The three main levels of neural integration in the somatosensory system are:
Receptor level – the sensory receptors

Circuit level – ascending pathways

Perceptual level – neuronal circuits in the cerebral cortex
Processing at the Receptor Lever
The receptor must have specificity for the stimulus energy

The receptor’s receptive field must be stimulated

Stimulus energy must be converted into a graded potential

A generator potential in the associated sensory neuron must reach threshold
Adaptation of Sensory Receptors
Adaptation occurs when sensory receptors are subjected to an unchanging stimulus-

*Receptor membranes become less responsive

*Receptor potentials decline in frequency or stop
Adaptation of Sensory Receptors
Receptors responding to pressure, touch, and smell adapt quickly

Receptors responding slowly include Merkel’s discs, Ruffini’s corpuscles, and interoceptors that respond to chemical levels in the blood

Pain receptors and proprioceptors do not exhibit adaptation
Processing at the Circuit Level
Chains of three neurons conduct sensory impulses upward to the brain
First-order neurons
conduct impulses from the skin to the spinal cord or brain stem
Second-order neurons
transmit impulses to the thalamus or cerebellum
Third-order neurons
conduct impulses to the somatosensory cortex of the cerebrum
Main Aspects of Sensory Perception:
Perceptual detection
detecting that a stimulus has occurred from several receptors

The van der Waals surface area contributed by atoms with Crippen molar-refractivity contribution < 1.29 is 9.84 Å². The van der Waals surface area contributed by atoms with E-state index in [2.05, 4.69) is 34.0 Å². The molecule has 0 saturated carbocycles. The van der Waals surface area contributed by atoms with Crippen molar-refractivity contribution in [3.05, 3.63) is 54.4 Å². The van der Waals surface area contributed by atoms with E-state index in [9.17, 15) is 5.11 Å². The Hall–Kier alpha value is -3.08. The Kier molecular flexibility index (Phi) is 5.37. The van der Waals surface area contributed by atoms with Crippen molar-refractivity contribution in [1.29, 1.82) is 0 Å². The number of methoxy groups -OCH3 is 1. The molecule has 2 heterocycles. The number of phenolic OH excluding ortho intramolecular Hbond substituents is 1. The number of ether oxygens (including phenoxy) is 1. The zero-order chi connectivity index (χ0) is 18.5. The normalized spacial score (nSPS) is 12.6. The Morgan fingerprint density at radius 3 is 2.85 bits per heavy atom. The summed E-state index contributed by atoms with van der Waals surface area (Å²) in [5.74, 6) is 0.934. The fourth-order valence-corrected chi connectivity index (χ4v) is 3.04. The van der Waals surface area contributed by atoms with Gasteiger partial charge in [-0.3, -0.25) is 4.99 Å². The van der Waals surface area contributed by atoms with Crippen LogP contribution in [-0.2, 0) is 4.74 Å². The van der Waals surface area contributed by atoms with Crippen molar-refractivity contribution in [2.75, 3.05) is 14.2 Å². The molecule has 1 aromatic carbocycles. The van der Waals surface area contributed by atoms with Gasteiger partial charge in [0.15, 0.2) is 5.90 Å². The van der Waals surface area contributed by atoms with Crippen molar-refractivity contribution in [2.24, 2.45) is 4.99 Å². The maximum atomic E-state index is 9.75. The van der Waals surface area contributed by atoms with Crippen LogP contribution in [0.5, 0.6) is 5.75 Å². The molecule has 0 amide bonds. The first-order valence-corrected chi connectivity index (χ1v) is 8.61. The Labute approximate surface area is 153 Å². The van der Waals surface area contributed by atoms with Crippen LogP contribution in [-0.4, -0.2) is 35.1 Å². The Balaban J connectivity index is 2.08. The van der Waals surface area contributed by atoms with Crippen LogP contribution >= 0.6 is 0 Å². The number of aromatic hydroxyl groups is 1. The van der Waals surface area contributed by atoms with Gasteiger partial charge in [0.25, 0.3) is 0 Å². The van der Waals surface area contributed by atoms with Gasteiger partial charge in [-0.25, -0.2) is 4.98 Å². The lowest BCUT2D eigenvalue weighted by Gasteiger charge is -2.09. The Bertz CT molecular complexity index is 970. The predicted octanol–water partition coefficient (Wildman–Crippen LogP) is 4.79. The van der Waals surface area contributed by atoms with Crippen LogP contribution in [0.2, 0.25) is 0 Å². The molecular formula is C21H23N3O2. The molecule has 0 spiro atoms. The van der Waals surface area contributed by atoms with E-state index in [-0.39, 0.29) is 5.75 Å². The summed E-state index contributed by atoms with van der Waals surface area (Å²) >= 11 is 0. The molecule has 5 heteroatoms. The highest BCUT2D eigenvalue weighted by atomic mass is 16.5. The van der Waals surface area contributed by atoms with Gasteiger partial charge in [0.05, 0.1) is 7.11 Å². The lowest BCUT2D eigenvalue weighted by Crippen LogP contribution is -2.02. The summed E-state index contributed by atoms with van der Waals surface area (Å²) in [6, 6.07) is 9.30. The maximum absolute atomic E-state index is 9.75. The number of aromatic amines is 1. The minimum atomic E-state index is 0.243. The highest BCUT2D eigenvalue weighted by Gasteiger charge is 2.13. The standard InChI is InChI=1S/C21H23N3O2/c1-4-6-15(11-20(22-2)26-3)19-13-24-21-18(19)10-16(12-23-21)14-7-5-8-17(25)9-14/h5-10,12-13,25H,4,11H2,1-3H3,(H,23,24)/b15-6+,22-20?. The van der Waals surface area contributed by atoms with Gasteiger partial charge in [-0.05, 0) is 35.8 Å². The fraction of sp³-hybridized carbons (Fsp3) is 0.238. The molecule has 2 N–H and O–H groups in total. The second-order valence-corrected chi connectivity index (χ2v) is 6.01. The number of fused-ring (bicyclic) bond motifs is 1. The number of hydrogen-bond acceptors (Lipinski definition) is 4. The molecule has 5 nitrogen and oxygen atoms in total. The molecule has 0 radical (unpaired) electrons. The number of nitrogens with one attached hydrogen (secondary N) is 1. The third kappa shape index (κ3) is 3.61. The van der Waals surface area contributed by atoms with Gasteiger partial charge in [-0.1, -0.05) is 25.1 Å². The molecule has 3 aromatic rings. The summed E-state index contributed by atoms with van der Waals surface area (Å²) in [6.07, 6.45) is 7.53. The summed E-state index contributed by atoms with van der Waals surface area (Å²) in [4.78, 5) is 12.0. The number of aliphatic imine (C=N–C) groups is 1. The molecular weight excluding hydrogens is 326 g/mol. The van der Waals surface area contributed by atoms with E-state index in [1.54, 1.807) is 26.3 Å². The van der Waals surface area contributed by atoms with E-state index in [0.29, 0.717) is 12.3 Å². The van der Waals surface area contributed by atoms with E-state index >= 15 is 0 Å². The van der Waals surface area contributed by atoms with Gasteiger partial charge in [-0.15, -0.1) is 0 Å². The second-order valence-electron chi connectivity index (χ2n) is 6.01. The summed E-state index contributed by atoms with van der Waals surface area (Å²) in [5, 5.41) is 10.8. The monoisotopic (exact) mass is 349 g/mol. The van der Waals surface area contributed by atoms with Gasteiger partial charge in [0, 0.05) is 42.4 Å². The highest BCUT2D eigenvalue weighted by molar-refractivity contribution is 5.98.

Main Aspects of Sensory Perception:
Magnitude estimation
how intense the stimulus is
Main Aspects of Sensory Perception:
Spatial discrimination
identifying the site or pattern of the stimulus (two point discrimination)
Main Aspects of Sensory Perception:
Feature abstraction
used to identify a substance that has specific texture or shape
Main Aspects of Sensory Perception:
Quality discrimination
the ability to identify submodalities of a sensation (e.g., sweet or sour tastes)
Main Aspects of Sensory Perception:
Pattern recognition
ability to recognize patterns in stimuli (e.g., melody, familiar face)
Classification of Nerves
Sensory and motor divisions

Sensory (afferent) – carry impulse to the CNS

Motor (efferent) – carry impulses from CNS

Mixed – sensory and motor fibers carry impulses to and from CNS; most common type of nerve
Number of Cranial Nerves?
12 pairs arise from the brain
Characteristics of cranial nerves:
They have sensory, motor, or both sensory and motor functions

Each nerve is identified by a number (I through XII) and a name